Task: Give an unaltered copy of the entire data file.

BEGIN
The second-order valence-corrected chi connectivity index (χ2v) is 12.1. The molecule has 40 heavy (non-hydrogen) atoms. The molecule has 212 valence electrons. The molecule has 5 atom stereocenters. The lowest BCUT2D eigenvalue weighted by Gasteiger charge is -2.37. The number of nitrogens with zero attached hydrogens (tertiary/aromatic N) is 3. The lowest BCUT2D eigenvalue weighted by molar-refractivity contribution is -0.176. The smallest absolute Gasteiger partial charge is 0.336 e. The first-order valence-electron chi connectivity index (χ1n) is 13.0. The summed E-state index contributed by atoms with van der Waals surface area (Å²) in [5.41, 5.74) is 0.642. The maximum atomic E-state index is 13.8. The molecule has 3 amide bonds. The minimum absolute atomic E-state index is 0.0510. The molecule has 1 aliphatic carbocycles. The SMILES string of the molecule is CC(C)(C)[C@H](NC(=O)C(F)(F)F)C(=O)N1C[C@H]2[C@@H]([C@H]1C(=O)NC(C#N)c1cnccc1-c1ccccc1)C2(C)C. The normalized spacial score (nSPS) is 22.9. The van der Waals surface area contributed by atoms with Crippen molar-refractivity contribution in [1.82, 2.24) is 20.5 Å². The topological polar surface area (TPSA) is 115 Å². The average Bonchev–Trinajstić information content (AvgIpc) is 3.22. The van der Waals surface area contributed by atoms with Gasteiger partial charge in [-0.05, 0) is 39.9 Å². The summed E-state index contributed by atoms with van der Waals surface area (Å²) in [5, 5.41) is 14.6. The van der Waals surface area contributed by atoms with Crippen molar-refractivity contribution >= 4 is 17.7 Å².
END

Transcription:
The second-order valence-corrected chi connectivity index (χ2v) is 12.1. The molecule has 40 heavy (non-hydrogen) atoms. The molecule has 212 valence electrons. The molecule has 5 atom stereocenters. The lowest BCUT2D eigenvalue weighted by Gasteiger charge is -2.37. The number of nitrogens with zero attached hydrogens (tertiary/aromatic N) is 3. The lowest BCUT2D eigenvalue weighted by molar-refractivity contribution is -0.176. The smallest absolute Gasteiger partial charge is 0.336 e. The first-order valence-electron chi connectivity index (χ1n) is 13.0. The summed E-state index contributed by atoms with van der Waals surface area (Å²) in [5.41, 5.74) is 0.642. The maximum atomic E-state index is 13.8. The molecule has 3 amide bonds. The minimum absolute atomic E-state index is 0.0510. The molecule has 1 aliphatic carbocycles. The SMILES string of the molecule is CC(C)(C)[C@H](NC(=O)C(F)(F)F)C(=O)N1C[C@H]2[C@@H]([C@H]1C(=O)NC(C#N)c1cnccc1-c1ccccc1)C2(C)C. The normalized spacial score (nSPS) is 22.9. The van der Waals surface area contributed by atoms with Crippen molar-refractivity contribution in [1.82, 2.24) is 20.5 Å². The topological polar surface area (TPSA) is 115 Å². The average Bonchev–Trinajstić information content (AvgIpc) is 3.22. The van der Waals surface area contributed by atoms with Gasteiger partial charge in [-0.05, 0) is 39.9 Å². The summed E-state index contributed by atoms with van der Waals surface area (Å²) in [5, 5.41) is 14.6. The van der Waals surface area contributed by atoms with Crippen molar-refractivity contribution >= 4 is 17.7 Å².